March 2012 Archives

Disturbing Nursing Home Statistics

March 26, 2012

Thumbnail image for 65899_hospital_bed_2 sxchu.jpgAccording to a report by Masters in Health Care, there are some very disturbing statistics about the long term care facilities that many of our friends, relatives, family members and loved ones call home.

Among the shocking facts revealed are the following:

• Over 30% of nursing homes have had some form of elder abuse either by the staff or other residents, including sexual abuse, physical abuse, psychological abuse, neglect and malnutrition.
• In 2005, nearly 92% of all nursing homes received at least one citation for a deficiency.
• Approximately 90% of the time when there is some form of abuse, it is done by the staff, other residents or non-strangers.
• In 1999 there were 5,000 death certificates for nursing home patients that listed the cause of death to be dehydration, bed sores and food deprivation.
• Most nursing home abuse cases never end up being because of the declining mental capacities of the patients and the failure to detect it by the staff members or the patient's family.
• Over 50% of all nursing home patients have no close family to watch out for nursing home neglect or abuse.
• Many times a nurse's aide or other staff member may be called upon to care for as many as 30 patients.
• Approximately 30% of all nursing home patients are overmedicated with tranquilizers.
• Approximately 92% of all nursing homes have at least one staff member who has a criminal background.
• With the aging of America, there are not enough nursing home beds to keep up with the growing need for long term care facilities.
• In 2007, there were nearly 258,000 complaints registered against nursing homes for an average of 20 for each.
• In 2001, one out of four nursing homes received a citation for serious injury or death of a patient.
• The cost of living in a nursing home continues to rise. In 2003, the average annual cost was $66,000 but by 2021 it is expected to be $175,000.

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Bed Sores Are a Common Sign of Nursing Home Neglect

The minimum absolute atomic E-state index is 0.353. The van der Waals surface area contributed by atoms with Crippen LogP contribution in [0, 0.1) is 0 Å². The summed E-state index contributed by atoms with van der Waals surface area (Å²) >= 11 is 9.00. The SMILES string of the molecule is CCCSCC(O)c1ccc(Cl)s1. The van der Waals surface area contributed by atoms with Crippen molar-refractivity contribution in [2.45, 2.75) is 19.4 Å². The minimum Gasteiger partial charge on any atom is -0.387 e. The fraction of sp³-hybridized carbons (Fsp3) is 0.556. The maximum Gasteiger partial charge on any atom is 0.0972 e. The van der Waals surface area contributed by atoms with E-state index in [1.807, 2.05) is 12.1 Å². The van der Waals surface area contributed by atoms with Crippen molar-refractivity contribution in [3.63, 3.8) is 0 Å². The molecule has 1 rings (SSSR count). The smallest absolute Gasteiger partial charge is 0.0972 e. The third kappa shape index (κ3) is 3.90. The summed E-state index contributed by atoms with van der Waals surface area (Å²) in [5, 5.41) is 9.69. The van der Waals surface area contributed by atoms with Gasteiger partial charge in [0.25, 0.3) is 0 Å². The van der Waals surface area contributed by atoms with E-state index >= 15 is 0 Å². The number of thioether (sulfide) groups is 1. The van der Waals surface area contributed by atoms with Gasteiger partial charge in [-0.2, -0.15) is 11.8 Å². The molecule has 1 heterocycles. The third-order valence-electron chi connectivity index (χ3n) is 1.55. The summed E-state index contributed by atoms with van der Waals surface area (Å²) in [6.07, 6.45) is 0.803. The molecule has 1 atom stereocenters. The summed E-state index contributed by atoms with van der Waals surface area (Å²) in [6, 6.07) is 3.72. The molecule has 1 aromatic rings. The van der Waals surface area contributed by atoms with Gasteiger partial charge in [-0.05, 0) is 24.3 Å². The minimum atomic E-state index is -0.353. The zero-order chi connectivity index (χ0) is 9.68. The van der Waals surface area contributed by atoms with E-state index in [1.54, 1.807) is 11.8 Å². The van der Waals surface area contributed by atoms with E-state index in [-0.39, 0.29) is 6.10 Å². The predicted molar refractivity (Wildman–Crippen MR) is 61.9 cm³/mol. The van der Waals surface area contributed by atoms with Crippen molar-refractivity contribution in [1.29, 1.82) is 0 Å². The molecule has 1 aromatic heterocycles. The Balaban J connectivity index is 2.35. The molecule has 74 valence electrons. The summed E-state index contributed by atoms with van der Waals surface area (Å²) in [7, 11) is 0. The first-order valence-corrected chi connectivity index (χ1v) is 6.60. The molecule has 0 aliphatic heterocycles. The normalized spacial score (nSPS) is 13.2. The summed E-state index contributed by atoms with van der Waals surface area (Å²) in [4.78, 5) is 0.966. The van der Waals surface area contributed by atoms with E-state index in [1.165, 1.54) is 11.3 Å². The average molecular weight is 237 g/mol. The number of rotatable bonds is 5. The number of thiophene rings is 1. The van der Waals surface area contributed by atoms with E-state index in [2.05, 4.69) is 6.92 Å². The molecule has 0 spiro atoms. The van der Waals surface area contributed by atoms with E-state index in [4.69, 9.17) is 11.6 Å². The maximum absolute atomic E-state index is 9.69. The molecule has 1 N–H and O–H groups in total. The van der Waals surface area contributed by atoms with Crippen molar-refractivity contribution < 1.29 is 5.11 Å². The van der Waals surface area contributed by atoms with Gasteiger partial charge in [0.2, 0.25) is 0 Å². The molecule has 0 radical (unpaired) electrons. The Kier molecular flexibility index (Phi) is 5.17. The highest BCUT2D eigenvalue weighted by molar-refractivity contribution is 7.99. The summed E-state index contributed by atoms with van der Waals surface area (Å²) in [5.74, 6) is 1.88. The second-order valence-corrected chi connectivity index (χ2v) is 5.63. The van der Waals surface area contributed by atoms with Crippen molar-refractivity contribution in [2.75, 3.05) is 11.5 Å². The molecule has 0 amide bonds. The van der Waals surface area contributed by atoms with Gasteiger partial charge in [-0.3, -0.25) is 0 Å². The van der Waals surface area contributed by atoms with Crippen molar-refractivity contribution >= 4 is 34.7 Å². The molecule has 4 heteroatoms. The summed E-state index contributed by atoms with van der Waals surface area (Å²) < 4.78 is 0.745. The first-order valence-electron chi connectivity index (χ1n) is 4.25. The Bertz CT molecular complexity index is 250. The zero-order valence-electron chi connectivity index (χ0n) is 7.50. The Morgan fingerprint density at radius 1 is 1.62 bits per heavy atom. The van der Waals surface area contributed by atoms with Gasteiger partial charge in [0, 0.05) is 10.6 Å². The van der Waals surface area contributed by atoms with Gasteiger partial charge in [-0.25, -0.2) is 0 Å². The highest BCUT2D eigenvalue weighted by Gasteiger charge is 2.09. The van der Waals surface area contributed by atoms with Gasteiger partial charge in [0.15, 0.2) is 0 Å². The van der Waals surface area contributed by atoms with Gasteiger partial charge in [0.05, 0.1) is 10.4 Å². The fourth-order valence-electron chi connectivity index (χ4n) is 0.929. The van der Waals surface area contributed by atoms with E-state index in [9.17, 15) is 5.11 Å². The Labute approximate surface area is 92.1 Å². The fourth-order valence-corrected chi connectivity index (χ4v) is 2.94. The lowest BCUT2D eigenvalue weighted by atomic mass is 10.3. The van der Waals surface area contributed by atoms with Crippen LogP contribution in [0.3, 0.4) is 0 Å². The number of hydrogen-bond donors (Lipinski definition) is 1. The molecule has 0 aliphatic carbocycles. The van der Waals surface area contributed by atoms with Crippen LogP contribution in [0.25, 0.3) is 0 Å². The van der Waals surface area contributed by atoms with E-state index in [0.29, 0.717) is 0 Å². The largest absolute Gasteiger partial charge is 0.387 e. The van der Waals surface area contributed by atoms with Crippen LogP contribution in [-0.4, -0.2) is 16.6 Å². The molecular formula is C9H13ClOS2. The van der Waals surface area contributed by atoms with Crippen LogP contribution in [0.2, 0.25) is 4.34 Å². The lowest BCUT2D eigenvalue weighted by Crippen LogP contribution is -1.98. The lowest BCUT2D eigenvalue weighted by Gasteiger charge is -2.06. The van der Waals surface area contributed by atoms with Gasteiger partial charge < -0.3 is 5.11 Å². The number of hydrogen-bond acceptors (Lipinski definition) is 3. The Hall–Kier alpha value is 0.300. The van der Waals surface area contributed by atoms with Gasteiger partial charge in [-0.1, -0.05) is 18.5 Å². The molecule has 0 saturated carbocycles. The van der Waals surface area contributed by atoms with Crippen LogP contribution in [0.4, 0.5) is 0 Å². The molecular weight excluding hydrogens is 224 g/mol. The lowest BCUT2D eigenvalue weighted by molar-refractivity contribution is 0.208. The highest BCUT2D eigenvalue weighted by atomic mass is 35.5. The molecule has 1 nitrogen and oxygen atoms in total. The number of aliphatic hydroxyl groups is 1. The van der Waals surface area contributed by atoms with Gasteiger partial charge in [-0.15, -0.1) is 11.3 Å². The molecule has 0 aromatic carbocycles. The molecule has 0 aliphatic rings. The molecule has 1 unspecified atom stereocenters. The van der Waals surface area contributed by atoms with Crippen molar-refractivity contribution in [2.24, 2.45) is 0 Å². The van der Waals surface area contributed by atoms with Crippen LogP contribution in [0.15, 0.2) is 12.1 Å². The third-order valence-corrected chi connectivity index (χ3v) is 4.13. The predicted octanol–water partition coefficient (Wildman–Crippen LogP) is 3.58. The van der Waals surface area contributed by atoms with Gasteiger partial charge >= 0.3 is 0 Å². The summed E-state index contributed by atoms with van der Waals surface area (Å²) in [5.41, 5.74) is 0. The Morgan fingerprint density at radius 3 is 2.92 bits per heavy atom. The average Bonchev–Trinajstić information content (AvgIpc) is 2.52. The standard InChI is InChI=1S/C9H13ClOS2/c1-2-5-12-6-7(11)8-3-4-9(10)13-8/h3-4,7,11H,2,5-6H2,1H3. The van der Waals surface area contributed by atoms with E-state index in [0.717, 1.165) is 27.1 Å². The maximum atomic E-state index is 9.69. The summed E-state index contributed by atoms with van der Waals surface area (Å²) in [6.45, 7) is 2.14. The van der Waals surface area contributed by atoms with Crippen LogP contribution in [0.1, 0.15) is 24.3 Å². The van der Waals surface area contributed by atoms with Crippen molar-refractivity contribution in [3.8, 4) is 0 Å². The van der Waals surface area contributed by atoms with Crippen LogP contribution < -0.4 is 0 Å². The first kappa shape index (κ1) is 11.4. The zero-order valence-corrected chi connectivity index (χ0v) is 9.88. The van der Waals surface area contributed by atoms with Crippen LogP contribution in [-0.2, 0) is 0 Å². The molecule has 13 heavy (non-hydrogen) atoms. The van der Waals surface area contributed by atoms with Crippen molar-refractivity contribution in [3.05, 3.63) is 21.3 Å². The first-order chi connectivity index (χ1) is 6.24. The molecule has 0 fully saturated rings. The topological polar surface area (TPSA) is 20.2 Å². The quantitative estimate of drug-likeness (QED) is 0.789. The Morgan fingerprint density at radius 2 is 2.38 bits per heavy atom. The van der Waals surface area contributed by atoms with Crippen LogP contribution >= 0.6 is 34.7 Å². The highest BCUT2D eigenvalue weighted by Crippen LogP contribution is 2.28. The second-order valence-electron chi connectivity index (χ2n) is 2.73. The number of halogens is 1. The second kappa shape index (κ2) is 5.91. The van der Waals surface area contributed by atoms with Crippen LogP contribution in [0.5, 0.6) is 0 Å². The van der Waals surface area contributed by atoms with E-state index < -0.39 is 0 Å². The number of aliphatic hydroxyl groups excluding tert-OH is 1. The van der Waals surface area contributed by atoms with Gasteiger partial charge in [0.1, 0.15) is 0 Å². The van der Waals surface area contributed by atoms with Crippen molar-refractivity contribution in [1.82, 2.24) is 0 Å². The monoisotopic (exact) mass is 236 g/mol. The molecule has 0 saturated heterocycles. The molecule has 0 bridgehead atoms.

March 8, 2012

grandmother.jpgAs more and more Californians reach their Golden Years, many face the horror of dealing with neglect in their long term care facilities such as nursing homes. According to the U.S. Bureau of the Census, the growth of the elderly (age 60 and over) in California is expected to be twice as fast as the total population and the oldest group (age 85 and over) is projected to increase faster than that. This means increasing numbers of the elderly will end up being placed in nursing homes.

While many long term care facilities provide excellent care, others subject their patients to some form of neglect or elder abuse. Some of the most common signs of neglect or elder abuse are dehydration, loss of appetite, pressure (bed) sores, bruises, broken bones and markings from restraints, among other things. The California Welfare & Institutions Code, Section 15610.57, addresses "neglect" in part by saying that it is the negligent failure to exercise the degree of care a reasonable person would have exercised had they had the care and custody of an elderly person. This would include the failure to protect that person from dehydration, bed sores, falls, other injuries caused by safety or health hazards and any type of injury that does not fit the explanation provided by the staff.

Under California law, many are charged with the duty to report indications of elder abuse to the Adult Protective Service Agency (APS) in every county, including doctors and other medical professionals, employees of nursing homes and others who care for the elderly. Unfortunately, this law is not apt to be followed by the nursing home staff or physicians whose neglect might have led to the injuries. For example, bed sores are caused by pressure against the skin that reduces the blood supply causing ulcers and ultimately death of the tissue. These usually are found on the back area, the tailbone, shoulders, hips, elbows and heels but are preventable by providing padding with pillows or foam support pads, frequent changing of the patient's position, sheepskin and powdered sheets. Likewise, falls and other preventable injuries are often covered up by writing an incident report and doctoring records. Since elders in nursing homes are essentially isolated from the outside world and often have reduced mental capacity, they are easily manipulated to believe what they are told. Therefore, it is of utmost importance for family members, relatives, visitors and others to make note of any warning signs of neglect or abuse of their friends or loved ones in nursing homes.

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